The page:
7 tips for volunteer and employee wellbeing for church leaders
As church leaders, we want to see Jesus transform our communities, our nations and the entire world. But that vision shouldn't come at the cost of the wellbeing of our volunteers and employees.
This is a tricky balance for church leaders. Here are 7 tips for volunteer and employee wellbeing for church leaders:
1. Stop overworking your volunteers
As Scott Morrison said recently, "Stop it." Overworking your volunteers and burning them out isn't building the Kingdom of God. Prioritise your volunteers the same way you'd prioritise a seeker who walks through your doors for the first time and doesn't know Jesus.
It is possible to passionately chase after the calling God has for you and your church AND to look after your volunteers.
2. Create clear role descriptions for volunteers
Our church has rolled this out recently and I think it's super important. Role descriptions are important because they clarify expectations. Unclear expectations foster unrealistic expectations which lead to frustrated volunteers, frustrated pastors and frustrating ministry.
3. Model healthy family relationships
In churches more than anywhere else, leadership is about modelling. Your volunteers look up to you. If you want your volunteers and employees to have healthy families then you need to model what healthy family looks like.
How healthy is your family? If it could be healthier, then get whatever help you need to in order to get a healthier marriage and family.
4. Take mental health seriously
God is the God of medicine and the supernatural. He's the God of both. And mental health, like physical health, is an area where God moves naturally and supernaturally. Pray for people to have breakthrough in their mental health but also take mental health seriously as a medical condition.
In the past, mental health challenges such as depression and anxiety have had a stigma and in the church and have even been disregarded with a, 'Get over it mate' approach. Organisations like BeyondBlue are doing incredible work to reduce the stigma around mental health in our communities. I'd love to see the church pick up the baton and lead the way in normalising and caring for mental health in our communities and it starts with how we approach mental health with our volunteers and employees.
5. Invest in your personal physical health
One thing that comes up again and again in wellbeing is the importance of physical health. Tom Rath has a great book called Eat, Move, Sleep which unpacks the impact of diet, exercise and sleep on employee engagement.
Let me ask you as a church leader, how much sleep do you get every night? How healthy is your diet? How often do you exercise? If you want to invest in the wellbeing of your volunteers and employees, start by investing in your own wellbeing to model the way and consider starting by investing in your physical health—it's incredibly significant for wellbeing.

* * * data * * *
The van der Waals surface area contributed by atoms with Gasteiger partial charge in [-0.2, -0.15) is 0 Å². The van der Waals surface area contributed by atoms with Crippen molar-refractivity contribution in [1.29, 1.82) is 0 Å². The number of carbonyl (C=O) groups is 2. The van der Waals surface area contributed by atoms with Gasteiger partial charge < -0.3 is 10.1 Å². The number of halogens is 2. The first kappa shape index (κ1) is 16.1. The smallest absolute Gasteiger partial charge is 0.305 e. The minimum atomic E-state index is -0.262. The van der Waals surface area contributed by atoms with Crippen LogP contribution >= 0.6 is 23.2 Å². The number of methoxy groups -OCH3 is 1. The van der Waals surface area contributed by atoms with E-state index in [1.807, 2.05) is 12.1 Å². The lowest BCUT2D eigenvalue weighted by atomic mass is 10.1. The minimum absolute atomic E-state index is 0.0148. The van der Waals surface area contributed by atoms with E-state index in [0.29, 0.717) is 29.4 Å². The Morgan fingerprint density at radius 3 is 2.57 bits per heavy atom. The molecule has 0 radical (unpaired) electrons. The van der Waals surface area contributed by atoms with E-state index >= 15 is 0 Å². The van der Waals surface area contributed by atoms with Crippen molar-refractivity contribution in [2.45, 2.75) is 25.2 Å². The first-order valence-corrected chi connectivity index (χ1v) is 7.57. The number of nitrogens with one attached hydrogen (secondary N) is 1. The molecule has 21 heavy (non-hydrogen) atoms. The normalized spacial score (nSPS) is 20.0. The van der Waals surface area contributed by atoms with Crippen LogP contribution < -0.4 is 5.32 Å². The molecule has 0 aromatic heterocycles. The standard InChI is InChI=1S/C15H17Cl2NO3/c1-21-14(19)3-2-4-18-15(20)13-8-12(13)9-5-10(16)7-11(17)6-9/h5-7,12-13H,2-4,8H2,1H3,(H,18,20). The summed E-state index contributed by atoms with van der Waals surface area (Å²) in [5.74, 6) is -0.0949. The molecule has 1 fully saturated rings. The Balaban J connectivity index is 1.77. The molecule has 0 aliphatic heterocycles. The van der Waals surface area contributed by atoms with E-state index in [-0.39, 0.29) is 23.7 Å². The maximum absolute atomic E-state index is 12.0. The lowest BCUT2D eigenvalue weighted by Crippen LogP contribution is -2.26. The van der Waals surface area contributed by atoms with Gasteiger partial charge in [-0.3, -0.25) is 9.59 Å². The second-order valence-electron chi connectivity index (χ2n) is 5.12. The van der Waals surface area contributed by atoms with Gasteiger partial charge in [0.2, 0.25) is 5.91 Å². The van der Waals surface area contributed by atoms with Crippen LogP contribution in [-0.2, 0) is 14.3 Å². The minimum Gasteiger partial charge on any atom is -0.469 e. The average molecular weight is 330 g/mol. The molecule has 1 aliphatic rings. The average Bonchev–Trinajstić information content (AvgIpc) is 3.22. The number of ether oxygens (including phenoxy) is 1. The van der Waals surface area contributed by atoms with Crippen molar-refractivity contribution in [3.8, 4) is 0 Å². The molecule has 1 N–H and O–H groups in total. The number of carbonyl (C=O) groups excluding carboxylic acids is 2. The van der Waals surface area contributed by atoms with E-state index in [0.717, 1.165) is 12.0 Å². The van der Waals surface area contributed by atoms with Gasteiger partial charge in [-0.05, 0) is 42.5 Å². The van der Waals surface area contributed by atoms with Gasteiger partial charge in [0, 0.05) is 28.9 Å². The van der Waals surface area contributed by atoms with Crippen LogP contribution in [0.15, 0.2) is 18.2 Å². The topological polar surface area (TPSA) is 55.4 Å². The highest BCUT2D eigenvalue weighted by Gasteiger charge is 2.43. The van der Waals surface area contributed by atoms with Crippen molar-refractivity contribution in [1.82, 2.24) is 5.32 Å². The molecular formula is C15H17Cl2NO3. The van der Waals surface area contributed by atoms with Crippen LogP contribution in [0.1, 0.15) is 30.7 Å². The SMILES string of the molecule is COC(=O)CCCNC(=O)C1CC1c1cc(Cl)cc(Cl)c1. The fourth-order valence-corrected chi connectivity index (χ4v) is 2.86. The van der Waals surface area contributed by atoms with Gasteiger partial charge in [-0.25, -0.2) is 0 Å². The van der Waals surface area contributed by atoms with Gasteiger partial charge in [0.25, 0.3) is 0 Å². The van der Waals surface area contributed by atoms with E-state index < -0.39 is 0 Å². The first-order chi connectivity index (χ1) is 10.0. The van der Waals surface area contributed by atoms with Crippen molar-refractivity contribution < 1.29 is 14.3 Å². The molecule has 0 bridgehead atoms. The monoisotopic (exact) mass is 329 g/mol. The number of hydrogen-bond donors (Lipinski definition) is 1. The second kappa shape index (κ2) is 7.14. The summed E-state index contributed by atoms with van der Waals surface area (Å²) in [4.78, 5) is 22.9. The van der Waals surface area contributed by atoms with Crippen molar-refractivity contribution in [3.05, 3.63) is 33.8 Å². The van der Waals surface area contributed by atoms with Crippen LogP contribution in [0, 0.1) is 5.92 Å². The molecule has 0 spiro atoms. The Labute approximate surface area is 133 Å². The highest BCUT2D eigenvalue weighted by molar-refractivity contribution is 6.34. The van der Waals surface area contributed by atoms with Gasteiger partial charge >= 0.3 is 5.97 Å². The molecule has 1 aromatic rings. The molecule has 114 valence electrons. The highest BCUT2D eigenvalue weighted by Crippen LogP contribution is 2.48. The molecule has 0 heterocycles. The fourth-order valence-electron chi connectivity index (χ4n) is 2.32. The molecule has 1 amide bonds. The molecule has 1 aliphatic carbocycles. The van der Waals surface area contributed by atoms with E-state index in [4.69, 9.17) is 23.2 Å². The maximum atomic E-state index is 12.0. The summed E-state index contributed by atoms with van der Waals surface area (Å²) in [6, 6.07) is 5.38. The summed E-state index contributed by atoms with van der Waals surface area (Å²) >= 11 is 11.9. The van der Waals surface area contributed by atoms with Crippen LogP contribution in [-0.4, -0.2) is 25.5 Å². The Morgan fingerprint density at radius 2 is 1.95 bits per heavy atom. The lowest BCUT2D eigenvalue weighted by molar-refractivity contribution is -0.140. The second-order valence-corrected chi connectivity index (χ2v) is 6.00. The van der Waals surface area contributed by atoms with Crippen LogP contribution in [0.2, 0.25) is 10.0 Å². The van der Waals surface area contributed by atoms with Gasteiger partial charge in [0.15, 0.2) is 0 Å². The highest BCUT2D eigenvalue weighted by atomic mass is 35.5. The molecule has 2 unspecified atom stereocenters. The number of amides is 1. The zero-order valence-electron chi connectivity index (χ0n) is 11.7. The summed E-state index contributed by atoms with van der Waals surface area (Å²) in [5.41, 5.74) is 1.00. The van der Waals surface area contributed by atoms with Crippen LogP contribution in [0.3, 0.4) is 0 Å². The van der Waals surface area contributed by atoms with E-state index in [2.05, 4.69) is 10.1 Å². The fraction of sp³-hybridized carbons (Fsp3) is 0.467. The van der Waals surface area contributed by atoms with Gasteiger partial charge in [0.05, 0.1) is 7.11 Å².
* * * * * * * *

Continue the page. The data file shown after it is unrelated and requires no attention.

6. Stop rewarding dysfunctional behaviour
You know that volunteer whose family is falling apart at the seams and the way they're coping is to spend 85 hours at church every week? Stop calling them out to thank them and to put them up on a pedestal and put your shepherd hat on.
Stop being nice to them and be kind instead. Sit down with them and find out how they're really going. Set some boundaries as their leader to make sure they're looking after themselves. Even if you take a hit in ministry because of doing this, I think it's worth it.
You're putting them first as a person above ministry which I believe is always God's heart for these sort of things. It also sends a great message to everyone else implicitly that being a great volunteer at church is about loving God and loving the people around us more than it's about doing lots of stuff for the church.
You know the difference between those two phrases and I believe your intentions are for the best—but some of your volunteers might not know that and they might need the reminder.
7. Tell the good news stories
At the moment, John Krasinski of The Office fame is all over YouTube because of his 'SomeGoodNews' show. It's hilarious and timely. He just tells a bunch of good news in a humorous way to remind everyone there are good things happening in the world.
What was the most meaningful story in your church community in the past year? Have you filmed a testimonial about it? Have you asked the people involved in you can tell their story? Have you written the story out and shared it on social media or in an email to your volunteers?
Patrick Lencioni talks about leaders being Chief Reminding Officers. Now, more than ever, your volunteers need to be reminded over and over and over and over again that Jesus is the name above all names, that He's hurting with the hurting right now, that He's still saving lives in 2020 and that the harvest is plentiful.
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